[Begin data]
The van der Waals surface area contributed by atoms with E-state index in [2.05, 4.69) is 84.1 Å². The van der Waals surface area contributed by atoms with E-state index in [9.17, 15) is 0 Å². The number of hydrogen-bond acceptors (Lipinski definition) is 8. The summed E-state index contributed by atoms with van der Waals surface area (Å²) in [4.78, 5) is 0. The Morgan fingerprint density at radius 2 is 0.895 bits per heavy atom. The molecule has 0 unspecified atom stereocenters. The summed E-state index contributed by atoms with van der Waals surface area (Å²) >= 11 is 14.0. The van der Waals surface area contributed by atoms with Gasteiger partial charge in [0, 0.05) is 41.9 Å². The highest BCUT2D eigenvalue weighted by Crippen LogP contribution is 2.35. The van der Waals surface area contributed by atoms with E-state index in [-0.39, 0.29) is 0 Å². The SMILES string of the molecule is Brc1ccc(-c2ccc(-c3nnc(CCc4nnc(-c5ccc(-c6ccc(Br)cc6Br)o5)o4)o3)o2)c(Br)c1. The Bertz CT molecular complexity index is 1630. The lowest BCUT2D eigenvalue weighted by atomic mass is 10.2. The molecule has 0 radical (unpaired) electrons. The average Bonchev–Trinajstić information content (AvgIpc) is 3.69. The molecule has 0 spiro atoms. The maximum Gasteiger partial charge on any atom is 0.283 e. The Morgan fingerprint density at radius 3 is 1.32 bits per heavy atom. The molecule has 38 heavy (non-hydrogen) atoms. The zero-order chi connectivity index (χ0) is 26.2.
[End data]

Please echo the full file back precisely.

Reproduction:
The van der Waals surface area contributed by atoms with E-state index in [2.05, 4.69) is 84.1 Å². The van der Waals surface area contributed by atoms with E-state index in [9.17, 15) is 0 Å². The number of hydrogen-bond acceptors (Lipinski definition) is 8. The summed E-state index contributed by atoms with van der Waals surface area (Å²) in [4.78, 5) is 0. The Morgan fingerprint density at radius 2 is 0.895 bits per heavy atom. The molecule has 0 unspecified atom stereocenters. The summed E-state index contributed by atoms with van der Waals surface area (Å²) >= 11 is 14.0. The van der Waals surface area contributed by atoms with Gasteiger partial charge in [0, 0.05) is 41.9 Å². The highest BCUT2D eigenvalue weighted by Crippen LogP contribution is 2.35. The van der Waals surface area contributed by atoms with E-state index in [-0.39, 0.29) is 0 Å². The SMILES string of the molecule is Brc1ccc(-c2ccc(-c3nnc(CCc4nnc(-c5ccc(-c6ccc(Br)cc6Br)o5)o4)o3)o2)c(Br)c1. The Bertz CT molecular complexity index is 1630. The lowest BCUT2D eigenvalue weighted by atomic mass is 10.2. The molecule has 0 radical (unpaired) electrons. The average Bonchev–Trinajstić information content (AvgIpc) is 3.69. The molecule has 0 spiro atoms. The maximum Gasteiger partial charge on any atom is 0.283 e. The Morgan fingerprint density at radius 3 is 1.32 bits per heavy atom. The molecule has 38 heavy (non-hydrogen) atoms. The zero-order chi connectivity index (χ0) is 26.2.